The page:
Prosper’s exponential growth has many impacts on the town: The town is building wider roads, adding more schools, restaurants and businesses, and the development of new neighborhoods is discussed on the town council agenda once a month. As Prosper continues to grow, things are changing quickly, but many of the community’s leaders have remained the same.


Assistant Police Chief Gary Mchone, who has been with the Prosper Police Department for 16 years, said 2016 was a successful year for the police department. The department hired new officers, which helps the officers provide an optimum level of service to the community, McHone said. The most notable part of 2016 was the continuous support from the community, he added.


“(The community’s support is) consistent each year, but particularly over the last year with things that have gone on in law enforcement across the country, we were overwhelmed with the level of support we experienced from our community through the year,” McHone said. “National Police Week, Back the Blue — the hashtag, and just on a day to day basis. Quite frankly (the most notable part of 2016 is) that our community shows a lot of support for us.”


The town’s growth is especially apparent in the Prosper Independent School District. PISD enrollment exceeded 10,000 students in 2016 and opened two new elementary schools. Demographers are projecting about 19,000 students enrolled in PISD by 2020, said Assistant Superintendent of Business and Operations Michael Goddard.


“Prosper ISD student enrollment growth is still one of the fastest in the state, if not the fastest,” Goddard said in an email. “2017 will bring the beginning of Middle School #3, and possibly Elementary #8. Additional capital projects include a new stadium to serve all high schools and a natatorium with High School #2 on the horizon.”


PISD also introduced a Science, Technology, Engineering and Math course at both middle schools. The STEM program provides hands-on real world experiences that are not only engaging, but help to solidify both mathematical and scientific concepts, PISD Communications Specialist Christal Hankey said.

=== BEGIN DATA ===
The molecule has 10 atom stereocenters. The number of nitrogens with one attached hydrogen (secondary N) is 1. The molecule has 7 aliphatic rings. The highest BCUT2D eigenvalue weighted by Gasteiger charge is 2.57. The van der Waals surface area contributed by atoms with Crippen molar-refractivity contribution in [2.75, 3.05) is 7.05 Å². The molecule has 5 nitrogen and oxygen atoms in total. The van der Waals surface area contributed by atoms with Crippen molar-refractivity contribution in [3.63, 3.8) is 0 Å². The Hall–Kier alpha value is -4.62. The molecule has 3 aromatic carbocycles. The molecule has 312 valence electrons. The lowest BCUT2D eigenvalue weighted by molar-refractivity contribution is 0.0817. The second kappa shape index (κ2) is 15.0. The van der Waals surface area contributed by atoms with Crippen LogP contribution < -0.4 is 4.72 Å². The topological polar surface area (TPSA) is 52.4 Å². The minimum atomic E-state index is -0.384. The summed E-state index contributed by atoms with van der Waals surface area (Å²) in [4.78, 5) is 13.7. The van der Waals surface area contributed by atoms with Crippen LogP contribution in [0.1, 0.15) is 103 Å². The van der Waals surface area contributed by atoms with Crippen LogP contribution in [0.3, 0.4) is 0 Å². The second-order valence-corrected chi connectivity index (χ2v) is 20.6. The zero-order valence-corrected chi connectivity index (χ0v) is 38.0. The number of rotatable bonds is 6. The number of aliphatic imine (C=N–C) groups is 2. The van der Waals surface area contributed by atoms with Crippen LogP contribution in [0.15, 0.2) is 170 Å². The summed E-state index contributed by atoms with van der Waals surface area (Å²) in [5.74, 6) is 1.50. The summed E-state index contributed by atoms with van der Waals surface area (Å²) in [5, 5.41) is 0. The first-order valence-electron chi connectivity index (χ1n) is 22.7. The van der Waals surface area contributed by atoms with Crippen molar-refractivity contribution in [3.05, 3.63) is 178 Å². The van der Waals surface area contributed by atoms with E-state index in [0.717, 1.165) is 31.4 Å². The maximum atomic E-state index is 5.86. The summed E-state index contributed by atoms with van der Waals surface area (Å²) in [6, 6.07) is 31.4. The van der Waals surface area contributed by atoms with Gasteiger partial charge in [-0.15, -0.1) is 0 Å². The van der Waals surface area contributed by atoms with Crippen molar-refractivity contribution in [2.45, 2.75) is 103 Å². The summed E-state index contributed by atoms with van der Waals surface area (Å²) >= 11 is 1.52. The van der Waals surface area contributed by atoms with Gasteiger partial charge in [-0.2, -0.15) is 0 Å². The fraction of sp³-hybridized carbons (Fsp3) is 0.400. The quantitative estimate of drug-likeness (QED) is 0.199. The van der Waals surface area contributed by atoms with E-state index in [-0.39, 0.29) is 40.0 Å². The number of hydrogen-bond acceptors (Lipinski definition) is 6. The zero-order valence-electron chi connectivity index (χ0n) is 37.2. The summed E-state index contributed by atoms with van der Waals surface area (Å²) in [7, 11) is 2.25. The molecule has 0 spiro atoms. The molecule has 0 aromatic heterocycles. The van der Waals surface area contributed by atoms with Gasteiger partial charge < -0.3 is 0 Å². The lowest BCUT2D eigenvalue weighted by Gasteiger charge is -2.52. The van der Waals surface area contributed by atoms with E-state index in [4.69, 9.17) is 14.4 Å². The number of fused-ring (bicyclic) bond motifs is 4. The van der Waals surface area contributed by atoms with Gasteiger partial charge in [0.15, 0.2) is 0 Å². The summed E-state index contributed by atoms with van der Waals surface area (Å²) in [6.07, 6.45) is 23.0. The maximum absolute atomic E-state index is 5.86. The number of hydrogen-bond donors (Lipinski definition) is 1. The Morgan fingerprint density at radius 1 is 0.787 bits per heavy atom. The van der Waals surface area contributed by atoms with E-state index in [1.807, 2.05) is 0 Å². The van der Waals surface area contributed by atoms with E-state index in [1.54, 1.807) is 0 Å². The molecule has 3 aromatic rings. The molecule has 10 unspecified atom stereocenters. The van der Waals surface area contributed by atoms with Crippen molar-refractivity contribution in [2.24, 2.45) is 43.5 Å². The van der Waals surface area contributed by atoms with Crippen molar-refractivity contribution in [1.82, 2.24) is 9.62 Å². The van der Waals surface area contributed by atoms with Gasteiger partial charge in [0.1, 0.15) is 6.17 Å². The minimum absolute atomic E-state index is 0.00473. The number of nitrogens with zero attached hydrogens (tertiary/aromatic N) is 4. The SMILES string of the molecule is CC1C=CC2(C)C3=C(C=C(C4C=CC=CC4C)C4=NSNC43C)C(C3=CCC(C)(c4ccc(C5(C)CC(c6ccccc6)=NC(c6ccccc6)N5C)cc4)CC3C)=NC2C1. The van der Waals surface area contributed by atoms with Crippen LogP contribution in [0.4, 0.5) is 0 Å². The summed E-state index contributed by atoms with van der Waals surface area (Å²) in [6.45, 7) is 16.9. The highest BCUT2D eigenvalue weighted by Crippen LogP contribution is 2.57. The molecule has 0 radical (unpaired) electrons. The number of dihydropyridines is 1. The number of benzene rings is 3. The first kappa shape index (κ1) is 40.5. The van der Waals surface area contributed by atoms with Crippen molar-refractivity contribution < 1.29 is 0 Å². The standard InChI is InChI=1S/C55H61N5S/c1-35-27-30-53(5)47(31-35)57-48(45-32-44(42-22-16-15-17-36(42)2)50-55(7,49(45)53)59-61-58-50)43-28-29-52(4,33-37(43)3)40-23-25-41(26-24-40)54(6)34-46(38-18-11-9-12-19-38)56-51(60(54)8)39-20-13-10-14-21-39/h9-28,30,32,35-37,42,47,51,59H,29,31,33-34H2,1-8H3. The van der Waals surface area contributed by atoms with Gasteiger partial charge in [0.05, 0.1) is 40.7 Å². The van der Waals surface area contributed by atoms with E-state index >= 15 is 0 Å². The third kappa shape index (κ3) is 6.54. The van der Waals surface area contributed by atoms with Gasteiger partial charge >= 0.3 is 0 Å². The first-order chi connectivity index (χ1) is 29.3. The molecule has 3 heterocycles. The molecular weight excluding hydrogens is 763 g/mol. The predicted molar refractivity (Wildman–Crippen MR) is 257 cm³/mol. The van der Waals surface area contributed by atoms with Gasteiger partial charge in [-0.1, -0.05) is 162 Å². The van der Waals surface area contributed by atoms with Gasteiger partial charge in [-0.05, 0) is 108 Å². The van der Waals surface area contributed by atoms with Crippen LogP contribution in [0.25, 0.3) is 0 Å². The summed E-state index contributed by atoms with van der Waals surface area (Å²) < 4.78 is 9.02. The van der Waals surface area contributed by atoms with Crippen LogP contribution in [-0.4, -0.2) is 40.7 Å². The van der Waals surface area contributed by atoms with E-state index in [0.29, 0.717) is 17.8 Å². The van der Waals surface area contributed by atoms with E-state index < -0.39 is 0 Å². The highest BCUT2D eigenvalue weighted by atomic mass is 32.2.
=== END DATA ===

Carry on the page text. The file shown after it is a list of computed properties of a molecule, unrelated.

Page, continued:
Mayor Ray Smith was elected just shy of six years ago. He has seen Prosper grow and evolve over the years. Smith said the town’s advances in infrastructure in 2016 will benefit the daily lives of all Prosper residents.


“Getting to and from work to their homes is something that’s important,” Smith said. “We’ve had safety concerns about trying to get on (U.S. 380) from Windsong Ranch Parkway turning eastbound. The state has agreed to put in a traffic light there, which is huge for that community.”


Several roadway projects were completed in 2016, including the widening of U.S. 380 and laying concrete on Teel Parkway and Fishtrap Road. The infrastructure of Prosper will continue to grow in the future, Smith said.


“The (North Texas Tollway Authority) put in their five-year plan to put in the bridge over (U.S. 380), so by 2022 we hope to have that completed, and that will be a huge relief for traffic,” Smith said.


Resident safety is a main focus for town officials, Smith said. With the opening and operation of the town’s second fire station, town officials hope to improve safety standards for all Prosper residents. The fire department hosted a dedication ceremony for the second fire station on Dec. 10, 2016. Prosper Fire Chief Ronnie Tucker said fire station No. 2 is a big benefit to the safety of the community.


“Fire station No. 2 was a huge deal for us because building the station is a small part of it,” Tucker said. “You have all the equipment and all the furniture and you have hiring people and getting them trained and on board, and it’s a huge deal and takes a lot of time and effort.”


The fire department is already planning for the prospective needs of the town by acquiring more land for future fire stations. Tucker said the department just attained land off Cook Lane and Prosper Trail for a future station and public safety complex.


As the town continues to grow, the principles on which the town was built remain the same. Public safety and a sense of small-town community remain the focus for town officials and community leaders in 2017.